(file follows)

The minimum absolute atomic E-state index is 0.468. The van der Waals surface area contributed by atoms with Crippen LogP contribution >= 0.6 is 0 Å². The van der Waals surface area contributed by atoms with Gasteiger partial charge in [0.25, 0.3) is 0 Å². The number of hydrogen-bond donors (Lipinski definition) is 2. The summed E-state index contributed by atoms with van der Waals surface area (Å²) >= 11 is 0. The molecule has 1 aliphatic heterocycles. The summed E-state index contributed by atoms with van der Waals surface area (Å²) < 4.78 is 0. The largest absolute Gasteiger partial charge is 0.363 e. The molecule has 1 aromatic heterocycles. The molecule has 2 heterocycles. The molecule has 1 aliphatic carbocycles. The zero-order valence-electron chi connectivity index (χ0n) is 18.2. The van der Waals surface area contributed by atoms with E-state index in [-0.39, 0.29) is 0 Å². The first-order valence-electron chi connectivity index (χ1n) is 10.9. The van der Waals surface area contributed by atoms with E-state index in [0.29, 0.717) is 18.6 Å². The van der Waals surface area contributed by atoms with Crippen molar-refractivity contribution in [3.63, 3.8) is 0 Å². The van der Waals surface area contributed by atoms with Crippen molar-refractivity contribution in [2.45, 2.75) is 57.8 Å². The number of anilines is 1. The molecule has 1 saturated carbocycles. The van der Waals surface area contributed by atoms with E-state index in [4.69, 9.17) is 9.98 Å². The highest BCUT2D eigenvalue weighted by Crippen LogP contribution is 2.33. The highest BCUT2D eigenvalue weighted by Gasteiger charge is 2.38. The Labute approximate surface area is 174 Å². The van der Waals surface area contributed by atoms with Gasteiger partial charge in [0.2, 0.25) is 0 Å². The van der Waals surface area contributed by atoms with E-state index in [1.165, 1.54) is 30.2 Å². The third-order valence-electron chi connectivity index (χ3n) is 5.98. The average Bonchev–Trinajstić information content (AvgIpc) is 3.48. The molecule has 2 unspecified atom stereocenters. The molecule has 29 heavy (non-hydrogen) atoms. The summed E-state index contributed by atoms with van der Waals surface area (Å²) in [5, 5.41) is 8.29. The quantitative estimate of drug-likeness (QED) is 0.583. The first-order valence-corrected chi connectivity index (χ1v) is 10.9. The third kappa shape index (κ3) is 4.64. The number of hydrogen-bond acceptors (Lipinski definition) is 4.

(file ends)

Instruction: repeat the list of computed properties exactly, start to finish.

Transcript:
The minimum absolute atomic E-state index is 0.468. The van der Waals surface area contributed by atoms with Crippen LogP contribution >= 0.6 is 0 Å². The van der Waals surface area contributed by atoms with Gasteiger partial charge in [0.25, 0.3) is 0 Å². The number of hydrogen-bond donors (Lipinski definition) is 2. The summed E-state index contributed by atoms with van der Waals surface area (Å²) >= 11 is 0. The molecule has 1 aliphatic heterocycles. The summed E-state index contributed by atoms with van der Waals surface area (Å²) < 4.78 is 0. The largest absolute Gasteiger partial charge is 0.363 e. The molecule has 1 aromatic heterocycles. The molecule has 2 heterocycles. The molecule has 1 aliphatic carbocycles. The zero-order valence-electron chi connectivity index (χ0n) is 18.2. The van der Waals surface area contributed by atoms with E-state index in [-0.39, 0.29) is 0 Å². The first-order valence-electron chi connectivity index (χ1n) is 10.9. The van der Waals surface area contributed by atoms with E-state index in [0.29, 0.717) is 18.6 Å². The van der Waals surface area contributed by atoms with Crippen molar-refractivity contribution in [3.63, 3.8) is 0 Å². The van der Waals surface area contributed by atoms with Crippen molar-refractivity contribution in [2.45, 2.75) is 57.8 Å². The number of anilines is 1. The molecule has 1 saturated carbocycles. The van der Waals surface area contributed by atoms with E-state index in [4.69, 9.17) is 9.98 Å². The highest BCUT2D eigenvalue weighted by Crippen LogP contribution is 2.33. The highest BCUT2D eigenvalue weighted by Gasteiger charge is 2.38. The Labute approximate surface area is 174 Å². The van der Waals surface area contributed by atoms with Gasteiger partial charge in [0.2, 0.25) is 0 Å². The van der Waals surface area contributed by atoms with E-state index in [1.165, 1.54) is 30.2 Å². The third-order valence-electron chi connectivity index (χ3n) is 5.98. The average Bonchev–Trinajstić information content (AvgIpc) is 3.48. The molecule has 2 unspecified atom stereocenters. The molecule has 29 heavy (non-hydrogen) atoms. The summed E-state index contributed by atoms with van der Waals surface area (Å²) in [5, 5.41) is 8.29. The quantitative estimate of drug-likeness (QED) is 0.583. The first-order valence-corrected chi connectivity index (χ1v) is 10.9. The third kappa shape index (κ3) is 4.64. The number of hydrogen-bond acceptors (Lipinski definition) is 4.